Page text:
Learn about simple design factors and the elements covered in this course.
- [Narrator] Designing slides is a lot like cooking for other people. My mother hates spicy food. Simple black pepper is even a bit too much for her to handle, yet my brother grows his own ghost peppers and Carolina Reapers. He'd put hot sauce on his breakfast cereal if his wife would let him. So, as you can imagine, if I were to cook for either one of them in mind, the way I would season a dish would differ greatly. The audience is different. And recipes often plan for these taste differences.
Take, for example, the cooking instruction season to taste. Just like cooking with ingredients, you might have parts of a recipe that need to be followed to the letter, but other parts allow or imply some creative freedom, like the instruction season to taste. Taste is very much a personal preference in many instances and has a lot to do with the audience you are cooking for. If I were to cook for either my mom or my brother, I would season a dish differently. My audience is different and so I need to make some adjustments.
Just like here, in PowerPoint. All components must work together to balance each other out. So, you'll need to adjust your design components often to meet your audience's taste, not to mention your company's business requirements, just like a recipe. But, the thing is, not every aspect of design comes down to a matter of personal taste and requirements. That would make design a rather trivial field to study, which it is most certainly not.
There are situations, environmental, social, and biological factors, that will most certainly influence the design. As for the individual design components, we'll be spending a lot of this course talking about balancing individual components on a slide, talking about what to do and at times, what not to do. Like how too many colors can cause chaos. Or, with some specific color combinations, you can even cause seizures, yes, seizures.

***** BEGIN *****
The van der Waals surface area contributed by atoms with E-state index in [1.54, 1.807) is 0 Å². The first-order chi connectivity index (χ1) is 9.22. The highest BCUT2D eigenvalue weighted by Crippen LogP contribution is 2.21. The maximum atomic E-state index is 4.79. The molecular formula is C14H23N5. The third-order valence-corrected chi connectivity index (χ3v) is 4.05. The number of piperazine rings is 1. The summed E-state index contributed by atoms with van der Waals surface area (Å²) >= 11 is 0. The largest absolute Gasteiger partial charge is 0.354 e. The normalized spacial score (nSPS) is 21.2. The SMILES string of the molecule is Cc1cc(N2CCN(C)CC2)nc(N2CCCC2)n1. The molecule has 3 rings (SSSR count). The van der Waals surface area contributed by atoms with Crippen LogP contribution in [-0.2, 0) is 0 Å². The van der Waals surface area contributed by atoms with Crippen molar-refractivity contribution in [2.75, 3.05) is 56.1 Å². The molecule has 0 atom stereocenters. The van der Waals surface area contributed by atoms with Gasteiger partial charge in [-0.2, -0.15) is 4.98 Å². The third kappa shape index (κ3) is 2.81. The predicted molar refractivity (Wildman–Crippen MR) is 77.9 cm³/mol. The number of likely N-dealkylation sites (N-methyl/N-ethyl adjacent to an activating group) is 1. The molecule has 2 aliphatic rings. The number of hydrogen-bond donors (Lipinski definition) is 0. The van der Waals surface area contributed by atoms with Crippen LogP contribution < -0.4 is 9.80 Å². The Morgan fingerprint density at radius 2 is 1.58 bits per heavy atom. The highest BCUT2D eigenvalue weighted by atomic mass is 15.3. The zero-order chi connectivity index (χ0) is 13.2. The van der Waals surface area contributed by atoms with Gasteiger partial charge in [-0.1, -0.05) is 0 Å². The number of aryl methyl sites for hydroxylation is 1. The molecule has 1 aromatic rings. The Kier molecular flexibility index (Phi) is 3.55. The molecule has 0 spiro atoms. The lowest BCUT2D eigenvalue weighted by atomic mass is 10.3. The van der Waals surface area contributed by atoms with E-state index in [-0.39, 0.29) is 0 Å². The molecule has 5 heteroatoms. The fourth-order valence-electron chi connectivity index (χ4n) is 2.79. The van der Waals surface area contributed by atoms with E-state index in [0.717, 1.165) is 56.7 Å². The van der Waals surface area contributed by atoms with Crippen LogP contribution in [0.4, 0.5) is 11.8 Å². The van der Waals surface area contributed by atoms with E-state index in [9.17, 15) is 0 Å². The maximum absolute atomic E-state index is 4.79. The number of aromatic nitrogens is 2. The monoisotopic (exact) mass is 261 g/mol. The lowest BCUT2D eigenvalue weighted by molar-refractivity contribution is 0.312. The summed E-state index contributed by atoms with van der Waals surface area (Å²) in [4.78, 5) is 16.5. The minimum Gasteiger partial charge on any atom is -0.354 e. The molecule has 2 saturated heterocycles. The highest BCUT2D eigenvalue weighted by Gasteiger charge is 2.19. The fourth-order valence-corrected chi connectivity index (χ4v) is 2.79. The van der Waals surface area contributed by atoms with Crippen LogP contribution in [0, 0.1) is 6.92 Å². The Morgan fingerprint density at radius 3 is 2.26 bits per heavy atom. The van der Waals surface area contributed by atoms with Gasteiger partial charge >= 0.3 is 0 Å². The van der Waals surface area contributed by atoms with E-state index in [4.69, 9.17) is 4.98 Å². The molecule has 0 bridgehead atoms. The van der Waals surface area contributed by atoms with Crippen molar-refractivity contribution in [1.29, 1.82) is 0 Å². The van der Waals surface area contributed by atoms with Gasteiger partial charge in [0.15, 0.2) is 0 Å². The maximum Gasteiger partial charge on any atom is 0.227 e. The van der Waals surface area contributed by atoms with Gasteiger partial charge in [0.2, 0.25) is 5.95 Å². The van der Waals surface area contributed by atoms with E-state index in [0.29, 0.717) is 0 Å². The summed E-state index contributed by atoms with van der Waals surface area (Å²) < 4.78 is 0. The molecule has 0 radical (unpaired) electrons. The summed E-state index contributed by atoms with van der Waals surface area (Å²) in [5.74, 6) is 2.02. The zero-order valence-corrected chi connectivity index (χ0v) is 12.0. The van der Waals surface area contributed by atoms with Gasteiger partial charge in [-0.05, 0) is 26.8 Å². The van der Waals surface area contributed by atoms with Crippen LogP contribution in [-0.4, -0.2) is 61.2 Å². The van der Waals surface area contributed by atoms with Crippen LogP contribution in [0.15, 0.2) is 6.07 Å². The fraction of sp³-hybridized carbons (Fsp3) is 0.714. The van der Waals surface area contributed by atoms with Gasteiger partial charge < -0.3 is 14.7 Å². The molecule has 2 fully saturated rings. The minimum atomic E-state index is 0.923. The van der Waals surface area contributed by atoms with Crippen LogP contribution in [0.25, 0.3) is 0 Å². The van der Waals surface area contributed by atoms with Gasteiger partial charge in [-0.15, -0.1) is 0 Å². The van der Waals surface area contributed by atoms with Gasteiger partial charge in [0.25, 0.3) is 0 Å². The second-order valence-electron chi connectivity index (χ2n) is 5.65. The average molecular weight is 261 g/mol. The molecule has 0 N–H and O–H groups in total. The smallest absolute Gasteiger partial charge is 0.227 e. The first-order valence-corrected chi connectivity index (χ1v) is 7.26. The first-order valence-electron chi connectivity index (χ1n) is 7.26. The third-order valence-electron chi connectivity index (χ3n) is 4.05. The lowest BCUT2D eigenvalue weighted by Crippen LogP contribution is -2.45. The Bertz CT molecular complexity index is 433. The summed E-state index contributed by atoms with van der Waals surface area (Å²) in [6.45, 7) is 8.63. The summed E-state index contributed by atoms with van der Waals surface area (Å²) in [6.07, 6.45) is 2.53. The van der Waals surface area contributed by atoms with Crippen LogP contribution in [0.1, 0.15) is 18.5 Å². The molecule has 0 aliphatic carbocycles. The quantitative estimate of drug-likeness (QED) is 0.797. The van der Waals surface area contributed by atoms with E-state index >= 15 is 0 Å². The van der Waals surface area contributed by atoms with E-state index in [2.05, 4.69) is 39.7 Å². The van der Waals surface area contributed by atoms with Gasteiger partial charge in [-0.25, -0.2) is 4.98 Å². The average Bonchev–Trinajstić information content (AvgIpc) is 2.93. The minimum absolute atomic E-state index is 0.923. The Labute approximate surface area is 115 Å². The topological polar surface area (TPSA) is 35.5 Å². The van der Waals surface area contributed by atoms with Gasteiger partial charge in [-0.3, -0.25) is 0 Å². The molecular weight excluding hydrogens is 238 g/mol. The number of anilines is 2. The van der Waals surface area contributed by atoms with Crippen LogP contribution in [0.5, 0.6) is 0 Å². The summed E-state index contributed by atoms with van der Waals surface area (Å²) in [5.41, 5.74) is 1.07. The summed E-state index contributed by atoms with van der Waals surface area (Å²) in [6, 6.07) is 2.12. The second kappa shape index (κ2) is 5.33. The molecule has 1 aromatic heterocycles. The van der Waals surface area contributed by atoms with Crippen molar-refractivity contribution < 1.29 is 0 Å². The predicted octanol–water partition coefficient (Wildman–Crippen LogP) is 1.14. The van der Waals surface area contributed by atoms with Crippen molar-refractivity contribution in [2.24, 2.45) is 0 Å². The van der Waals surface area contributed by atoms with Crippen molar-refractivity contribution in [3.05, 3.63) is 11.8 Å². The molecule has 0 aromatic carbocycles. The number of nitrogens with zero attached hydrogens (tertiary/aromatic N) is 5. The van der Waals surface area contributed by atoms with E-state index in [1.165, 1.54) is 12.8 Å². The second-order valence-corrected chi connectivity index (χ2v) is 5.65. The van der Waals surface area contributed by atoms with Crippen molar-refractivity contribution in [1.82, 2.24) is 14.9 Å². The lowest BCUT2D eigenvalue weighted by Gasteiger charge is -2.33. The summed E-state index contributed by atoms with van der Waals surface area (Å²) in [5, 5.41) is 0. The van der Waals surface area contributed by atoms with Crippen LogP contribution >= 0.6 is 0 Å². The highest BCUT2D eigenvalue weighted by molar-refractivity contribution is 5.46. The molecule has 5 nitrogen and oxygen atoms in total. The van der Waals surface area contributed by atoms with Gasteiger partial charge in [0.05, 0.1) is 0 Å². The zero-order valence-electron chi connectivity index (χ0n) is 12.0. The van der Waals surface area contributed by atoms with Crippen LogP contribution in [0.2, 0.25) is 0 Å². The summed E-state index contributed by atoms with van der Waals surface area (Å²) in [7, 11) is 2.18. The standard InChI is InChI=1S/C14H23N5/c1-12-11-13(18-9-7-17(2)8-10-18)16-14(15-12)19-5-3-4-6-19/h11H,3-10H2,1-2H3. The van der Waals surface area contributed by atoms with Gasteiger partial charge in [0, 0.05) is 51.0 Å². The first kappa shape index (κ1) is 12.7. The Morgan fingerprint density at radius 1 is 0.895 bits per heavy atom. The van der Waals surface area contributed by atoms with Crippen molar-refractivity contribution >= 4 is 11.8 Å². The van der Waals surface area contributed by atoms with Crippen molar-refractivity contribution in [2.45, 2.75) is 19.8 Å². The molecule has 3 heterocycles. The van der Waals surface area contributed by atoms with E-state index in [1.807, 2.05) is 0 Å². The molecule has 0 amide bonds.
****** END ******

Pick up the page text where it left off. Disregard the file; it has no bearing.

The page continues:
That's what I mean by biology influencing design. Certain color combinations or bright, contrasting patterns shown together, striped or flashing, can trigger headaches and seizures for photosensitive individuals. And what this teaches us is that something as simple as color is far more serious than we ever thought possible. As far as the environment goes, it too has a huge impact on how slides are viewed and perceived by your audience.
Imagine sitting here, in this huge auditorium. Can you read this slide? I know I couldn't. Environment such as screen or font size or even lighting impacts your slides. Social design, well think about it. Speaking to this audience is a very different experience than speaking to this audience. So, why would you design for them any different? So, what we are going to be studying here together is not the end all be all of PowerPoint slide design.
This is just the beginning. And in the beginning of any design talk, we break things down into design elements. In this course, we're not going to be talking about all possible design elements, but a handful of key elements just to get you started. First off, there's hierarchy. Hierarchy in design is simply when one design element appears more important in comparison to other elements on the slide. Space, also known as white space or negative space, refers to the empty places or the separation between elements on the slide.
We'll also be talking about similarity and contrast, as well. Now, these two components work closely together to communicate a variety of different relationships. And finally, color. Color as a design component has a very specific purpose and it is not for decoration, it's for attraction. This, and all the other design components we'll be discussing in more depth, so stay tuned.
- Designing as non-designers
- Key design components
- The need for hierarchy
- Hierarchy in bulleted slides
- When bullets are cognitively necessary
- Using space effectively
- Creating similarity and contrast strategically